Recruitment driven by gut feeling not analytics, survey finds

Recruitment driven by gut feeling not analytics, survey finds

Talent Leader Pulse Survey 2017 reveals too few employers using analytics in hiring

 

Seventy per cent of employers invest in “leadership development” for employees with less than five years’ experience and generally believe they have effective plans in place to mould future potential.

Seventy per cent of employers invest in “leadership development” for employees with less than five years’ experience and generally believe they have effective plans in place to mould future potential.

 

Irish employers continue to use “gut feeling” to hire people over more reliable methodologies, a survey of leaders has found.

The Talent Leader Pulse Survey 2017 – supported by The Irish Times Executive Jobs – has measured various leadership and employment trends in companies and outlines the key priorities for the year ahead.

A poll of 185 “talent leaders”, designed to identify HR challenges, directs much of its focus to the notion of modern-day leadership, particularly among the millennial generation.

Seventy per cent of employers invest in “leadership development” for employees with less than five years’ experience and generally believe they have effective plans in place to mould future potential.

However, fewer than one-in-five (18 per cent) believe these approaches are “very effective”.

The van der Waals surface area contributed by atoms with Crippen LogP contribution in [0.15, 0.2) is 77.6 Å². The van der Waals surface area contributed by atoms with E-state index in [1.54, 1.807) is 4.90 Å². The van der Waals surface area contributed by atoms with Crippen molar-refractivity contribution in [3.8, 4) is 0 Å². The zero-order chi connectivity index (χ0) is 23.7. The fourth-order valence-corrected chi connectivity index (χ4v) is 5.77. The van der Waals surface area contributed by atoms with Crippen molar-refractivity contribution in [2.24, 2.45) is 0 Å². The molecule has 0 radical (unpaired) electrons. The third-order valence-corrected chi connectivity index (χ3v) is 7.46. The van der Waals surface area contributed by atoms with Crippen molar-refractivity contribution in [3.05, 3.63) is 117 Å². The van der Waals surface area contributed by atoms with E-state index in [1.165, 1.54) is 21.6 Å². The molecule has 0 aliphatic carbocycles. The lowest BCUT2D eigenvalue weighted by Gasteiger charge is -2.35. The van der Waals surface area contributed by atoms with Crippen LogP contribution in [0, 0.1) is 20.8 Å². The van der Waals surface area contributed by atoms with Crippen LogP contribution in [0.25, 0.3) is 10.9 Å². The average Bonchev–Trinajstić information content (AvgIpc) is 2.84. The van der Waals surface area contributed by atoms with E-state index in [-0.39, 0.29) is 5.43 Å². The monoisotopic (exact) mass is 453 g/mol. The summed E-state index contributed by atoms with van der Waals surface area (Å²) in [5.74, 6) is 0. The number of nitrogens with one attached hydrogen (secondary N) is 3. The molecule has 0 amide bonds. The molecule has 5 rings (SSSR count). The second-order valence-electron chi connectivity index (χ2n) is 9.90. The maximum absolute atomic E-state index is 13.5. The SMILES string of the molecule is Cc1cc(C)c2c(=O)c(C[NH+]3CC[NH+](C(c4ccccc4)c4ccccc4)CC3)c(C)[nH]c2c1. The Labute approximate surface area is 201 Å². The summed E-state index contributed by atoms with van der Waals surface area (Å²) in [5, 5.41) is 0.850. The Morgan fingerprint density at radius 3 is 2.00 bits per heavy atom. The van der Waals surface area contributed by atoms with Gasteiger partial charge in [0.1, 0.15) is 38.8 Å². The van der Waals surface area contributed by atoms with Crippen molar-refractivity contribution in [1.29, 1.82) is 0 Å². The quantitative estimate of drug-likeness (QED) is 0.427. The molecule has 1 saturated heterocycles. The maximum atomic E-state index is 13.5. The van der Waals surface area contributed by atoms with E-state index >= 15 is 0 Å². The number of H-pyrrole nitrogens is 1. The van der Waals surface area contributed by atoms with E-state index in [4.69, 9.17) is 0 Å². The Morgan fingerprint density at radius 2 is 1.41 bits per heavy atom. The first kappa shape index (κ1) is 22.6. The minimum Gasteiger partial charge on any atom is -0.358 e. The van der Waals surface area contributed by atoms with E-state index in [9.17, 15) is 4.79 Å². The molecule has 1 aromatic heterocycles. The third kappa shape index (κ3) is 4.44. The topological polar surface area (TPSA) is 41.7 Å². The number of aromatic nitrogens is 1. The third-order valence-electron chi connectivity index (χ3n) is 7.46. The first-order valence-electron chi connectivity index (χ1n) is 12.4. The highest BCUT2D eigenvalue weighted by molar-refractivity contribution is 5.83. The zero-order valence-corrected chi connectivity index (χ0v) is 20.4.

Following from this, two-thirds of employers (67 per cent) don’t utilise analytics to help in hiring the right people or talent.

“Although people analytics is a growing space, the use of sound analytics when hiring still has some way to go,” the survey notes.

Human deployment

“Use of analytics is critical to understanding ROI [return on investment], not just from a quality and/or cost optimisation perspective but [it is] increasingly critical when it comes to deciding on automation/artificial intelligence versus human deployment.

“Understanding the balance between hearts (cultural fit) and minds (data-driven) is critical to delivering a total talent acquisition strategy.”

The survey also found changes in the work environment, noting in particular how “hierarchal models” are being replaced with teams built around experts, and capable of becoming more agile and responsive.

There is a shift here towards “flatter” organisational structures; a rising demand for autonomy among employees and a desire to be self-directed through flexible hours. While this type of system requires goal-setting and incentives, only a quarter (27 per cent) of employers do so.

In terms of diversity, 60 per cent of companies have a strategy to promote inclusion while exactly half of participants said gender balance is part of their strategy. Of top priority for the year is retaining talent, followed by attracting it in the first place. In a detailed list of aims for the year, employers also identified the need to create a high-performance culture and develop leadership and succession.

 

Previously published in The Irish Times.

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